unbiased estimate of σ. Values of d2 are also tabulated in Table 13.2.3.
Because much less computation is required by method (ii) than method (i),
method (ii) is usually used for charts constructed and updated by hand. It
works very well with the small subgroup sizes used in practice. However,
method (i) is better for computerized charts as s provides a more precise esti-
mate of σ and is less aﬀected by outliers.
Example 13.2.1 cont. For the data in Table 13.2.1, x = 2.514. The subgroup
ranges are given as the second to last column of Table 13.2.1. The average of
the subgroup ranges appears at the bottom of the column. Thus, we see that
r = 0.77. Since n = 5, Table 13.2.3 tells us that d2 = 2.3259. Thus,
1 r 1 0.77
¯ √ = √ = 0.14805,
d2 n 2.3259 5
U CL = x + 3 σX = 2.96,
and LCL = x − 3 σX = 2.07.
The control chart is drawn in Fig. 13.2.1 and we see that we have a point (the
11th) outside the control limits indicating that the process is not in control.
Subsequent points all look ﬁne making this appear to be an isolated problem.
Nevertheless, we would try to ﬁnd out what caused the problem with the 13th
observation and prevent the recurrence of such problems.
Even having all of the sample means lie between the control limits is no
guarantee that the process is control. There may still be some internal features
of the chart which suggest instability and the presence of special causes. Some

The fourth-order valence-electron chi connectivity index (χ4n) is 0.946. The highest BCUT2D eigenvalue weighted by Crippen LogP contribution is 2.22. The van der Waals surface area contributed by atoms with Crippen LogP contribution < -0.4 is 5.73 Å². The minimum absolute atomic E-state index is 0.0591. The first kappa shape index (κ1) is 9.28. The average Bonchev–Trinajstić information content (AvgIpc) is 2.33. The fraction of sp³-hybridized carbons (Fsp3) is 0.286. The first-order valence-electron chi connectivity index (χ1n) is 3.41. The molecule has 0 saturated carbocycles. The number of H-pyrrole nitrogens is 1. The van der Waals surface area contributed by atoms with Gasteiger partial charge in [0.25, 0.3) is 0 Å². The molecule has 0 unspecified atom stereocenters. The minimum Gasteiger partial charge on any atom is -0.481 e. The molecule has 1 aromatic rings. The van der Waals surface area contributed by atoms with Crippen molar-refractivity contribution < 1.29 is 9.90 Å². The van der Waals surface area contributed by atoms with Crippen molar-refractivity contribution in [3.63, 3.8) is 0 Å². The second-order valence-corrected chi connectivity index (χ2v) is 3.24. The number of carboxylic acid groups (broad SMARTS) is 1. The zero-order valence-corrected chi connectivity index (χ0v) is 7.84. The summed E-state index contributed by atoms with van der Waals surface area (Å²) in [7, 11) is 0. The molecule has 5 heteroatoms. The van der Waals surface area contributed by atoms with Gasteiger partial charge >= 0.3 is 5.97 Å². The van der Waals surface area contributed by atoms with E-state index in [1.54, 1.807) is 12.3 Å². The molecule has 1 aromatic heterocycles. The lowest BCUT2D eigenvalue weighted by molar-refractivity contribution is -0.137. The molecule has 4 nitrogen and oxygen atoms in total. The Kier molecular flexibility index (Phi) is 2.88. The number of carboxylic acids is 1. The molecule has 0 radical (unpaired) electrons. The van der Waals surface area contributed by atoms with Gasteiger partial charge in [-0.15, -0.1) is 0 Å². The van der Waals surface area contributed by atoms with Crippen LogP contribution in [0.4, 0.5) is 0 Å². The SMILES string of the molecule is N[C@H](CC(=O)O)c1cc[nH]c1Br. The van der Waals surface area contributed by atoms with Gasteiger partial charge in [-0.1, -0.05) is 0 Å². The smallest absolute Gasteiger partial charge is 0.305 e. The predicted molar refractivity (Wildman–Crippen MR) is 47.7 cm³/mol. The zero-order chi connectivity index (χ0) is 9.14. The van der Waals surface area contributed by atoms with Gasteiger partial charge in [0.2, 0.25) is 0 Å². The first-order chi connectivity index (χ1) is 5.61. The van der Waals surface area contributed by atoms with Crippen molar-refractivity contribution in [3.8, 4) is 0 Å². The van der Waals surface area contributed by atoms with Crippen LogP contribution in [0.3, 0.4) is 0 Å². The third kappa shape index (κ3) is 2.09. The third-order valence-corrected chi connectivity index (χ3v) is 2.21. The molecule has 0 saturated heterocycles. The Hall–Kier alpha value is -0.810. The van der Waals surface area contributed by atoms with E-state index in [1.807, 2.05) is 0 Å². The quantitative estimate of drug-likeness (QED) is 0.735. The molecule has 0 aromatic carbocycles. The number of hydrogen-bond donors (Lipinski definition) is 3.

rules for detecting such problems are discussed later in Section 13.6. If there
are points outside the control limits, then we should try and ﬁnd special causes
for these points. If causes are found then the oﬀending points can be removed
and the center line and control limits re-calculated.
Use of projected control limits
In Example 13.2.1, we used all of our data to construct the control limits. In
practice, it is usual to have a set-up phase of perhaps 20 or 30 subgroups, from
which the center line and control limits are calculated. If the process has been
reasonably stable over the set-up phase, a chart will be constructed plotting
the set-up data and the corresponding limits projected out into the future, as
in Fig. 13.2.2. Future data points will be plotted on that chart to monitor the
behavior of the process as time goes on. The limits will not be updated unless
there has been a substantial change in the process.
13.2 Control Charts for Groups of Data 13
Set-up data Subsequent data
Calc. from UCL
set-up data Center
Figure 13.2.2 : Projected Control Limits.
Table 13.2.3 : Constants for the Construction of Control Chartsa